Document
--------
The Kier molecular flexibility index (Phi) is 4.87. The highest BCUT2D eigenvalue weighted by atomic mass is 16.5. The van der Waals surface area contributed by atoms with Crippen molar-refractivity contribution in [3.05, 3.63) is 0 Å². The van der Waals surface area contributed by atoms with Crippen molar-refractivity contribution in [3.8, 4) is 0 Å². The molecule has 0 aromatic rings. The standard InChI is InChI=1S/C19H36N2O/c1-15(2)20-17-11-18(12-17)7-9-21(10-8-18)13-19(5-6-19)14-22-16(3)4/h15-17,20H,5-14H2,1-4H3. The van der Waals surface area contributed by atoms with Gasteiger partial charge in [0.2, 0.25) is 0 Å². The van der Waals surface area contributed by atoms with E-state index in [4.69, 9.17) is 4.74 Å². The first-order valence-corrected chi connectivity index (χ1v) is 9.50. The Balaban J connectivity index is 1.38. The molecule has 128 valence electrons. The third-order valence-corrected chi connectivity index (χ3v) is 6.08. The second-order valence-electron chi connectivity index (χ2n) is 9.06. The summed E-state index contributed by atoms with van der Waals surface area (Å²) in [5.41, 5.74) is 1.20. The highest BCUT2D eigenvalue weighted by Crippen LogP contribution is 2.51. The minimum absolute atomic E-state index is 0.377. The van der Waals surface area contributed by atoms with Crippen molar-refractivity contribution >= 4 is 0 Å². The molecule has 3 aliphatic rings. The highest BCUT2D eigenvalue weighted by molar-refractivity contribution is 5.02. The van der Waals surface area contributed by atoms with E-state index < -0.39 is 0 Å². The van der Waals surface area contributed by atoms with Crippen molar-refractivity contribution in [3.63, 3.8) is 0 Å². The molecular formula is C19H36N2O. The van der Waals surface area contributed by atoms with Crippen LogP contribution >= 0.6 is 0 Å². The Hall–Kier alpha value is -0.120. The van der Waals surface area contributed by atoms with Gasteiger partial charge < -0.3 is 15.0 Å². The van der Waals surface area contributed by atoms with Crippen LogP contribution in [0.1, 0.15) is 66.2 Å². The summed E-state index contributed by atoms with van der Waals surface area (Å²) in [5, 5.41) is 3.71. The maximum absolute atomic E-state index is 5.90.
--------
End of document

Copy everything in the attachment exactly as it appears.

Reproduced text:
The Kier molecular flexibility index (Phi) is 4.87. The highest BCUT2D eigenvalue weighted by atomic mass is 16.5. The van der Waals surface area contributed by atoms with Crippen molar-refractivity contribution in [3.05, 3.63) is 0 Å². The van der Waals surface area contributed by atoms with Crippen molar-refractivity contribution in [3.8, 4) is 0 Å². The molecule has 0 aromatic rings. The standard InChI is InChI=1S/C19H36N2O/c1-15(2)20-17-11-18(12-17)7-9-21(10-8-18)13-19(5-6-19)14-22-16(3)4/h15-17,20H,5-14H2,1-4H3. The van der Waals surface area contributed by atoms with Gasteiger partial charge in [0.2, 0.25) is 0 Å². The van der Waals surface area contributed by atoms with E-state index in [4.69, 9.17) is 4.74 Å². The first-order valence-corrected chi connectivity index (χ1v) is 9.50. The Balaban J connectivity index is 1.38. The molecule has 128 valence electrons. The third-order valence-corrected chi connectivity index (χ3v) is 6.08. The second-order valence-electron chi connectivity index (χ2n) is 9.06. The summed E-state index contributed by atoms with van der Waals surface area (Å²) in [5.41, 5.74) is 1.20. The highest BCUT2D eigenvalue weighted by Crippen LogP contribution is 2.51. The minimum absolute atomic E-state index is 0.377. The van der Waals surface area contributed by atoms with Crippen molar-refractivity contribution >= 4 is 0 Å². The molecule has 3 aliphatic rings. The highest BCUT2D eigenvalue weighted by molar-refractivity contribution is 5.02. The van der Waals surface area contributed by atoms with E-state index < -0.39 is 0 Å². The van der Waals surface area contributed by atoms with Crippen molar-refractivity contribution in [3.63, 3.8) is 0 Å². The molecular formula is C19H36N2O. The van der Waals surface area contributed by atoms with Crippen LogP contribution >= 0.6 is 0 Å². The Hall–Kier alpha value is -0.120. The van der Waals surface area contributed by atoms with Gasteiger partial charge < -0.3 is 15.0 Å². The van der Waals surface area contributed by atoms with Crippen LogP contribution in [0.1, 0.15) is 66.2 Å². The summed E-state index contributed by atoms with van der Waals surface area (Å²) in [5, 5.41) is 3.71. The maximum absolute atomic E-state index is 5.90.